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The Ascension of the Lord
May 28, 2017

Click here to listen to this homily! (mp4 file)

    I like the little story about a teacher who asked her class of nine-year-olds to draw a picture of the Ascension. She got some fairly predictable results: Jesus floating up in the clouds, high above earth, defying the laws of gravity. But one kid came up with something a bit more imaginative. His ascending Jesus looked for all the world like a rocket blasting off into space, afterburners blazing. And on the side of his flowing garment the kid had written the word NASA!  When he presented his creative effort to his classmates, he told them, “The Ascension was a real blast!” And his classmates responded, “Awesome!”

     Our personal images of the Ascension may lack that awesome rocket reference, but Jesus probably still cruises like an orbiter as we watch him piercing the heavens. And there’s nothing wrong with that. But gazing up into the heavens isn’t the whole story of this great feast. There are really three directions in which we are asked to look as we celebrate the Ascension. We are to look up, yes; but we are also to look in, and also out.

     The “looking up” part comes naturally.  With the disciples of Jesus on top of the Mount of Olives, our eyes today are firmly fixed on the heavens where Jesus sits at the right hand of the Father.  His ascension gives the finishing touch to his resurrection.  The Ascension “mission accomplished” for Jesus.

     The mission had begun when he embraced our human condition by becoming one of us, taking on our flesh and blood, traveling our roads, experiencing our pains, feeling our fears, embracing our limitations even to the point of undergoing death itself. And just when death had seemed to get the last word, God spoke an even more powerful word. And when he did, death gave up its grip on the lifeless body of Jesus, and he burst forth from the tomb radiant with new life. Forty days later, he returned to his Father where he intercedes for all of us. Ascension is about looking up, then: looking up to heaven where Christ, gloriously triumphant, is our hope and our joy.

     But looking up to heaven is not enough.  There is work to be done right here.  As someone once put it, we can’t afford to be so heavenly minded as to be no earthly good! And that’s where looking inward and looking outward come in.

      First, looking inward. The great St. Augustine, in a homily for this feast, had this lovely way of putting it: “Christ ascended before the apostles’ eyes, and they turned back grieving, only to find him in their hearts.” St. Paul, in today’s reading from Ephesians, speaks of looking with “the eyes of our hearts” -- coming to see the Christ who dwells within us by faith, awakening to the ways God’s grace is working within us right now, coming to know the hope that is ours, the “surpassing greatness of God’s power for us who believe,” (St. Paul’s words again).  The eyes of the heart are able, in times of pain and darkness and grief, to see, however dimly, the hand of a mysterious but loving God at work. Only the eyes of the heart can make sense out of life’s most perplexing mysteries. That’s why we look inward.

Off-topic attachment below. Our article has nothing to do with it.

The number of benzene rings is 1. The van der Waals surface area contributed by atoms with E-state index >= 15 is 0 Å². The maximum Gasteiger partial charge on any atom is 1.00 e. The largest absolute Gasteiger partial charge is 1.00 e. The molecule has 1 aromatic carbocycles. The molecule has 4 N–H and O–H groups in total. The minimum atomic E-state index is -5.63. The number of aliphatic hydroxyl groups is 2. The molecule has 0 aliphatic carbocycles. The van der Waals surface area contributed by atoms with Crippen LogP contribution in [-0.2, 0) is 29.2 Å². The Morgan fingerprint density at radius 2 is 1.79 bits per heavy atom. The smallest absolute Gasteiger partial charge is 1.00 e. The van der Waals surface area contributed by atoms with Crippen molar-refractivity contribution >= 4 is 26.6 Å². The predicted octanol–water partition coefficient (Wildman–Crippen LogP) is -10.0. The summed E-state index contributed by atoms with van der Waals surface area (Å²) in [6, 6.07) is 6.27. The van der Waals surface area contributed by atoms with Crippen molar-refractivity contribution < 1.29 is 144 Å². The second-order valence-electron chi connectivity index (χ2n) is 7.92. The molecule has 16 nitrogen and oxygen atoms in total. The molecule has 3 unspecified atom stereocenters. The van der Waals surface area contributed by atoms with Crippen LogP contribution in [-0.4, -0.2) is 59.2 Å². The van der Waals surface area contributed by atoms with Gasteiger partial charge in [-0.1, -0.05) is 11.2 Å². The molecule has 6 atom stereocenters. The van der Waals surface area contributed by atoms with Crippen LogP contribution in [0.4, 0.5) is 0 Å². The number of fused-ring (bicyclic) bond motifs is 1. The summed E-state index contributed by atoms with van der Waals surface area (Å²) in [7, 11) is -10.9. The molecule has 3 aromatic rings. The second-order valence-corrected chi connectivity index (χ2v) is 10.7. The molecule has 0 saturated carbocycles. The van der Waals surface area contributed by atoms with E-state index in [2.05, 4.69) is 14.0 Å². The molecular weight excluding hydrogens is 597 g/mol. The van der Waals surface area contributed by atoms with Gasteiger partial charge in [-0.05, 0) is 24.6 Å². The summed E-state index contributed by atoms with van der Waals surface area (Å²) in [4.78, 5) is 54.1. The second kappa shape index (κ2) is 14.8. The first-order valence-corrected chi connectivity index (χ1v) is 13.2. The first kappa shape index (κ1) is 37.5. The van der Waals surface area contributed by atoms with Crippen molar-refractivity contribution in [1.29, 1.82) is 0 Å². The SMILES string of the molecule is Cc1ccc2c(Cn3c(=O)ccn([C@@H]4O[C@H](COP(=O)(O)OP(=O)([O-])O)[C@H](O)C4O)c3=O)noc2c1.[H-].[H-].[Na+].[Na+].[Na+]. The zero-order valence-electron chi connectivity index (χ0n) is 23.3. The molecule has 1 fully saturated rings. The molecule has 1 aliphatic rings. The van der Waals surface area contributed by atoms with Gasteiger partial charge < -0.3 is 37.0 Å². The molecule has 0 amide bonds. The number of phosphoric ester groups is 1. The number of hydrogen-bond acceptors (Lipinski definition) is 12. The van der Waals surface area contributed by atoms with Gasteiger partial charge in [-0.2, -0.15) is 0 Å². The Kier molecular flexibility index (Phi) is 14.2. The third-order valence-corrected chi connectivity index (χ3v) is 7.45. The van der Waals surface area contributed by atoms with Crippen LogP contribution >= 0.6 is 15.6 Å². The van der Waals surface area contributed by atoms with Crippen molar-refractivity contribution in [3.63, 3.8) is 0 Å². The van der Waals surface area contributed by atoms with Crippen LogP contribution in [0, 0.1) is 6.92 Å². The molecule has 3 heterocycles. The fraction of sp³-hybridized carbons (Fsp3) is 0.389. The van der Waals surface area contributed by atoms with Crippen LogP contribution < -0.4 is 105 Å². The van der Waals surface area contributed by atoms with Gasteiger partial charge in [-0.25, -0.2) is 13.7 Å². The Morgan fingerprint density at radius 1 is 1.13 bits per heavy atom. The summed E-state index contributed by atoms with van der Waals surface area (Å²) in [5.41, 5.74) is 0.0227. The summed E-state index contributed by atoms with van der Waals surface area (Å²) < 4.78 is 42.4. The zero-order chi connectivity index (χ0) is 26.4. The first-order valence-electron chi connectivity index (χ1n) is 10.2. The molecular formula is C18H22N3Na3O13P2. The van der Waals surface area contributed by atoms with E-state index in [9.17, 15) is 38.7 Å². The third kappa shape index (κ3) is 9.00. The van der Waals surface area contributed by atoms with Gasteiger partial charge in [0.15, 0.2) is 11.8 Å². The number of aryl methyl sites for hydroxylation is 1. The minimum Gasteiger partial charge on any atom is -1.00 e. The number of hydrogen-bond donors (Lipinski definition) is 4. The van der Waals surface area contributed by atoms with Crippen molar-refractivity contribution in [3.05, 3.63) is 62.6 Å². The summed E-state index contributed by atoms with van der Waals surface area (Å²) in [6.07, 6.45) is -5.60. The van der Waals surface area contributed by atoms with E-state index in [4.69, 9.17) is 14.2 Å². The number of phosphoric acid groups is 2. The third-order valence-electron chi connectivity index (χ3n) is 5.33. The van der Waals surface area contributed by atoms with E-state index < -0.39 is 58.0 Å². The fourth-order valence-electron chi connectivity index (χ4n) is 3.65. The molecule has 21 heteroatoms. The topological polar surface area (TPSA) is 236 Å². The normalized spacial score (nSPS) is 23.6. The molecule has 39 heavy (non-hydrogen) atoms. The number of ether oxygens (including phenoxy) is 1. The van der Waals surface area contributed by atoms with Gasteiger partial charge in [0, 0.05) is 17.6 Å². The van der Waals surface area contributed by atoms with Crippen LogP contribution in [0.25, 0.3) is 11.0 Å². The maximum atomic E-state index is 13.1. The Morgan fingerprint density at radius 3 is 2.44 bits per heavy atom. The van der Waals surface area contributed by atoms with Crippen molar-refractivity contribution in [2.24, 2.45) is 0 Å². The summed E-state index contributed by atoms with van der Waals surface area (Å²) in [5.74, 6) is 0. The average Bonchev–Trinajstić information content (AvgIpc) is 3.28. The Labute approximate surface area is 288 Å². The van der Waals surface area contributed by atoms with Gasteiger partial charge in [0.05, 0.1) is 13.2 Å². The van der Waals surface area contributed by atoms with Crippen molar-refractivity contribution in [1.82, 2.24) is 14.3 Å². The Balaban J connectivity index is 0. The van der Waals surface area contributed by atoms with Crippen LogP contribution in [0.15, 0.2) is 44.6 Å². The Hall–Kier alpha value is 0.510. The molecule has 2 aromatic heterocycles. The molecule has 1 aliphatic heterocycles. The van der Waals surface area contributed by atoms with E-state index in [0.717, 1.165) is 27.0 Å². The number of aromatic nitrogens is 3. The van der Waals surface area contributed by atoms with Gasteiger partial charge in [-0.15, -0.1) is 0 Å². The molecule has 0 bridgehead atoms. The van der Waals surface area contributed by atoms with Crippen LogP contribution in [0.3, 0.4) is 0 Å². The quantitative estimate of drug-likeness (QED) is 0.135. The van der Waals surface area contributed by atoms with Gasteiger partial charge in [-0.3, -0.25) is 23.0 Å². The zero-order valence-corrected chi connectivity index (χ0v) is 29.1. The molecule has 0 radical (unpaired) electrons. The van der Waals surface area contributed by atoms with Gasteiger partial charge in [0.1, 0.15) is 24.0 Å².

Lastly, the Ascension gets us to look outward.  We are not only to meet the Christ who dwells within, we are also to take that same Christ out into the world where we live. “Go, make disciples of all nations,” Jesus told his disciples in today’s passage from Matthew’s gospel. He says the same to us. We don’t get the luxury of standing still gazing at the heavens any more than the disciples on top of the Mount of Olives did.  There is work to be done, a world to be transformed, a gospel to be preached, and we are the preachers.  We are the preachers.

      The Ascension reminds us that we who follow Christ are called to look outwards and to go outwards, to leave our comfort zone and plant the seeds of the Gospel in the soil of this world: soil that can be quite hostile to the Gospel, or at least indifferent to it.  We are called as Church to go to places where we are not always welcome and to proclaim good news that doesn’t always sound very good – certainly not to a culture with slim interest in the transcendent, a culture with eyes mostly for the here and now.

     My friends, the Ascension of Christ calls us to embrace the gospel of Jesus so completely that we will actually become a gospel that people want to read. We are to love one another so convincingly – especially the poor, the forgotten, the unattractive – that people will see that we really are different and that something new is afoot.

     Dear friends, this feast of the Ascension of Christ does require something of a balancing act.  We are at the same time to live at a heavenly plane and to slug it out on an earthly plane. That’s the life of a follower of Christ – not an easy one, to be sure, and never a dull one, but an immensely rewarding one.  And it all comes together whenever we gather to celebrate the Eucharist because it is here more than anywhere else that earth meets heaven.

     The Eucharist is like the Ascension: to quote those nine-year-olds, it’s awesome, really awesome!

Father Michael G. Ryan





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